Monday, February 7, 2011

My Favorite Memory At Site

My favorite experience so far at site was during Umuganda, a community work activity that citizens partake in one Saturday morning every month. I went to Umuganda one morning. The location was about a mile from my home. The community work that was being done was the building of a new secondary school. I had no idea that an entire school could be build out of dried mud and rocks. I really found out that day just how resourceful Rwandans are and just how hard they work.

On my walk to Umuganda, I met up with a neighbor of mine, Mama Dionne. She took me under her wing that day. We walked together for a while sharing about our families. I thought we were heading to the site where Umuganda was taking place. We stopped prior to the site at the bottom of a mountainside. Mama Dionne told me to wait for her there. I asked her what she was going to do and she explained to me (at least I think) that she was going to get a rock to bring to the school. She wanted me to wait because she felt I was incapable of carrying a rock. The school location was in eyesight. I explained to her that part of my being here was to learn about her culture and that I wanted to go with her to get a rock. She proceeded to tell me that she felt I was not strong enough to carry one. I told her she was probably right but if I was to become Rwandan, I needed to learn how to become strong like the women here. This apparently convinced her enough to let me tag along.

As I headed up the mountain, I slowly began to regret my choice to partake in this activity. I had not realized that her plan to get a rock involved hiking up a mountain for nearly two hours. I could not understand why we needed to climb the mountain in the first place to get a rock. Rocks are everywhere in this country. She could have found an easier place. I also began to wonder how in the world I was going to carry a rock down the mountain.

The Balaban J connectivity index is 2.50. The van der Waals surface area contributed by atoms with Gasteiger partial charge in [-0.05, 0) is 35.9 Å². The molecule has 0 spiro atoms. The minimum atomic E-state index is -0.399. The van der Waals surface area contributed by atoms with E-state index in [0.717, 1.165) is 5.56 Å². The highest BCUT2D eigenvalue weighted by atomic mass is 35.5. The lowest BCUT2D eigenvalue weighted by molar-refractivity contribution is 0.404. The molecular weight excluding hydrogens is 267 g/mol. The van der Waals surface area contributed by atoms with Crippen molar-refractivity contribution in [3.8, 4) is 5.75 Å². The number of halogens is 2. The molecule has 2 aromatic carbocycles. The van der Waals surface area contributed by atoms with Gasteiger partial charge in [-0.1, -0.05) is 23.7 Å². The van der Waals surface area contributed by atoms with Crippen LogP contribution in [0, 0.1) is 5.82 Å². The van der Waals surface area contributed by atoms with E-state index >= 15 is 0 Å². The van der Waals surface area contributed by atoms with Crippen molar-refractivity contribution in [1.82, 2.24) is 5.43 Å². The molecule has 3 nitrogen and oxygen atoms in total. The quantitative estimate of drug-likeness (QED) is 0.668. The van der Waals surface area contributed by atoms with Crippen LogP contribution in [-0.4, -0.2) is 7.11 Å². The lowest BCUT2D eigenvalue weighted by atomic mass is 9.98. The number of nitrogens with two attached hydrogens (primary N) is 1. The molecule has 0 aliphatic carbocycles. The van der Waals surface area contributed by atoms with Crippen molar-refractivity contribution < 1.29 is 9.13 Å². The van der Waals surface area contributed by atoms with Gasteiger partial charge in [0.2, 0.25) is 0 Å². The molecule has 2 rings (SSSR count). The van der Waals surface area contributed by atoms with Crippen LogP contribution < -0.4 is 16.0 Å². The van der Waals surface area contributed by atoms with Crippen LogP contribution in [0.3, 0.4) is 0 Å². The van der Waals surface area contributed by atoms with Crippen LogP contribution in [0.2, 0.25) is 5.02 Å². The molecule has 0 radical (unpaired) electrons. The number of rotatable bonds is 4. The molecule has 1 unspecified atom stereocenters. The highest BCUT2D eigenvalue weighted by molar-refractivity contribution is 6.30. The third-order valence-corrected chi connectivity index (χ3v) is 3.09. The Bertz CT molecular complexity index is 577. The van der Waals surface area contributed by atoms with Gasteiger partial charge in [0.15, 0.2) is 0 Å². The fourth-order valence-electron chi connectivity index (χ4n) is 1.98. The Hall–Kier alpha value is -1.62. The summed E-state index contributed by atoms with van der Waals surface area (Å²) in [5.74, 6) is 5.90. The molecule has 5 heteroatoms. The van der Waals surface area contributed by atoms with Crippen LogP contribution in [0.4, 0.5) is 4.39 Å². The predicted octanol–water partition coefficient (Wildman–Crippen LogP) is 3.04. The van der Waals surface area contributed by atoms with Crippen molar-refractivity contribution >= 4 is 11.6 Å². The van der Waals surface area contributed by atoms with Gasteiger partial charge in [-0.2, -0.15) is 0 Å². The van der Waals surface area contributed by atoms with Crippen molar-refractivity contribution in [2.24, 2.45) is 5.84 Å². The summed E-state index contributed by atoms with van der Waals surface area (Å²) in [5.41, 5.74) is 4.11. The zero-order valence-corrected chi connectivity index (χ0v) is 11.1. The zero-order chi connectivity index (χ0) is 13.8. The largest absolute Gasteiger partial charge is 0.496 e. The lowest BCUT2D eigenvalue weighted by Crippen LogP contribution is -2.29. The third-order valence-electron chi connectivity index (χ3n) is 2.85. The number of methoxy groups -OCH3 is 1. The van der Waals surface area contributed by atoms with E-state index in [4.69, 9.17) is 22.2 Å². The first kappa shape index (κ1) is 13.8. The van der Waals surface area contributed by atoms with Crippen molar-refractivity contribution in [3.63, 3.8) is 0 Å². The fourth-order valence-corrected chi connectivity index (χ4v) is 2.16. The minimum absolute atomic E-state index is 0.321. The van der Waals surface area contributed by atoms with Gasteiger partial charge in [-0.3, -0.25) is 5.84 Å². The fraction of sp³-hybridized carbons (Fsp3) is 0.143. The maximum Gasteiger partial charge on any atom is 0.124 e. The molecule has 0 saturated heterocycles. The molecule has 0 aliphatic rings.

Adults are required to partake in Umuganda. Children are not. As we climbed, we passed many homes where children, unoccupied by the supervision of their guardians, stopped their chores to, of course, to watch the muzungu climb the mountainside. Most of our hike was done in silence. I followed Mama Dionne's footsteps, watching her feet as she went. The treads in her broken sandals did not fail her. She never slipped once.

We finally made it to our location. Mama Dionne stopped near a patch of banana trees. I took a seat in the shade while she searched for our rocks. In less than five minutes, she emerged with two big boulders large enough that I began to doubt my ability. Of course, I knew what was coming next. Rwandan women carry everything on their head. This was not going to be any different and I was expected to do the same.

Mama Dionne began to make the traditional padding used to help cushion your head when carrying things it. It is made out of woven banana leaves and grass. She made one for herself and one for me. No turning back. I placed the padding on my head and with her help, lifted the boulder on top. I stood there for a second to get my balance. It was heavy, but manageable. I knew I could do this. Mama Dionne then lifted her boulder to her head and we were off.

We slowly made our way down the mountain. No breaks. Sweat dripped off my face, the rock became heavier, and my arms grew tired from holding them upright to keep the rock in place. The same children we passed on our way up now stared in amazement what I was managing to try. Myself, I was impressed about my determination. I kept watching Mama Dionne. She showed no sign of weakness. She just kept going, as if this was just an ordinary activity in her life. Then I reminded myself, it was.

We made our way to the school just as the mornings activities were finishing. As we passed, still carrying the stones on our heads, people commented about my ability. They were delighted I was willing to take on in such a difficult task. I really think that was a moment I gained a lot of respect, especially from Mama Dionne. More importantly, I think my respect for life here grew as well.

My Favorite Memory From PST

My favorite memory from PST was my first home visit. First off, I must point out that a much defined part of Rwandan culture is visiting people at their homes. My stay in Nyanza at “laundry house” (my home for my first 3-months in Rwanda) allowed me to develop a relationship with the house worker, Jose. My kinyarwanda was less then adequate to hold any conversation with her at that point and with her inability to speak English, our relationship was solely based off of hand gestures, broken kinyarwanda, hugs, and laughs. I learned Jose was a single mom who lived a few kilometers outside of the town.